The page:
Ambitious CFOs will need to embrace uncertainty and take calculated risks in their career planning and how they build their personal brand.
Strengthening innovation and creativity in the CFO role
A relatively recent evolution of the CFO’s role has been the need for innovation and creativity. They are being asked to find innovative solutions to key business issues, such as designing and delivering new digital business models – and this at a time when regulatory scrutiny and the need for proactive risk management is increasing.
CFOs have always had to find the right line between risk and reward. However, achieving the right balance between the two has become more delicate yet less distinct, as CFOs have become more involved in strategy development and driving growth.
Finance officers also need to be more imaginative and adaptable in how they manage their own careers, which also involves greater risk. Acknowledging, addressing and cultivating this innovation dimension of the means thinking and planning differently about the career path, which includes taking more calculated risks. Finance leaders need to identify, welcome and leverage different perspectives from outside the function, globally and across sectors.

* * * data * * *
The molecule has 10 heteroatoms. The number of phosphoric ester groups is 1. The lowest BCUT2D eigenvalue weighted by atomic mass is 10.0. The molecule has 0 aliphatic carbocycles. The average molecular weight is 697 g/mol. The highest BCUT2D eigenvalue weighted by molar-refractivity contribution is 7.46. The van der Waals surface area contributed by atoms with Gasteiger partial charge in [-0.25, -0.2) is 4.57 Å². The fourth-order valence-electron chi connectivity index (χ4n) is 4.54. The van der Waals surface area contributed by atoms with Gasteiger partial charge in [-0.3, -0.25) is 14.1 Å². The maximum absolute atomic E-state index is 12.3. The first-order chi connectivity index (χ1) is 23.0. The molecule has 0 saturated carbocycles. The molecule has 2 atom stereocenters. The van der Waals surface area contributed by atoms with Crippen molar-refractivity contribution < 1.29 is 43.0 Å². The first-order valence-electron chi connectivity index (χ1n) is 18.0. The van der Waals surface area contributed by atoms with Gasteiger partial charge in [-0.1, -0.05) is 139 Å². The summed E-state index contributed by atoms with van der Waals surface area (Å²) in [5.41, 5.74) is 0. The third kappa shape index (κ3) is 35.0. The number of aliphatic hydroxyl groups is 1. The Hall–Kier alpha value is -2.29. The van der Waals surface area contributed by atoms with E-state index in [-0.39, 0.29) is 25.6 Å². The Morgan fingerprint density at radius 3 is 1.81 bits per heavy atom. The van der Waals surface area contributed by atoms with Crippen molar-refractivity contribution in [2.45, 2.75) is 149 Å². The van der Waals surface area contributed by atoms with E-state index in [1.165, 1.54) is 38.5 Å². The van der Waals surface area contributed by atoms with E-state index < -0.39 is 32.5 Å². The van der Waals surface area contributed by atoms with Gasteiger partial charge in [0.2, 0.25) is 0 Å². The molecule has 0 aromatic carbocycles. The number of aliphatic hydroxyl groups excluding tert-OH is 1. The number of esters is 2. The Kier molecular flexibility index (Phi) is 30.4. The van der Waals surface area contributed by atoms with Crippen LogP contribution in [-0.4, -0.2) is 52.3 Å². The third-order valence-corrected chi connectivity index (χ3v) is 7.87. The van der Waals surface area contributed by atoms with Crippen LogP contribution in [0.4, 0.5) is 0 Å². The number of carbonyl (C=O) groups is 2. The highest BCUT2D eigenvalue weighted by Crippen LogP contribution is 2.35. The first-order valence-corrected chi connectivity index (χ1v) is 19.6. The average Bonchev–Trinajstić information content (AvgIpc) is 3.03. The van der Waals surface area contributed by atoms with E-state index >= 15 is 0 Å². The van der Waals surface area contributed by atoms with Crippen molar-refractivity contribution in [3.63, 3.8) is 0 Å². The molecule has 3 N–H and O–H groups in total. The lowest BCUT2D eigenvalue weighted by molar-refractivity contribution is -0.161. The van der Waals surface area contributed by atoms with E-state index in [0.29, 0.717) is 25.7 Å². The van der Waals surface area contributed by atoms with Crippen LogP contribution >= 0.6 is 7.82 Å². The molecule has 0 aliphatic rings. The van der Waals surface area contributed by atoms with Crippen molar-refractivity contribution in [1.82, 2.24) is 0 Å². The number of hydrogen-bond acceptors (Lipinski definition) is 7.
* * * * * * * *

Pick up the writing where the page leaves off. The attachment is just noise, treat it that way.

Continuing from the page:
Among the sample of 173 finance leaders at large organizations (with annual revenue greater than US$5b) in our survey:
- 64% have “worked in more than one sector”
- 53% have “significant experience working in different international environments”
- 43% have “significant business experience gained in roles outside finance”
What constitutes finance leadership is becoming more diverse, as incumbents respond to a range of pressures, from digital to data. As a result, it is now more likely than ever that the career development path to a senior finance role will flex and shift, based on variables that include market context, personal ambition and the expressed or implied expectations of key stakeholders in the process, such as CEOs to supervisory boards.
The road to the modern CFO appointment curves more than ever, and creativity – a quality that may have once been discouraged – along with innovation and imagination will be key tools for getting there. To learn more, download part 3 (pdf) of our three-part DNA of the CFO report.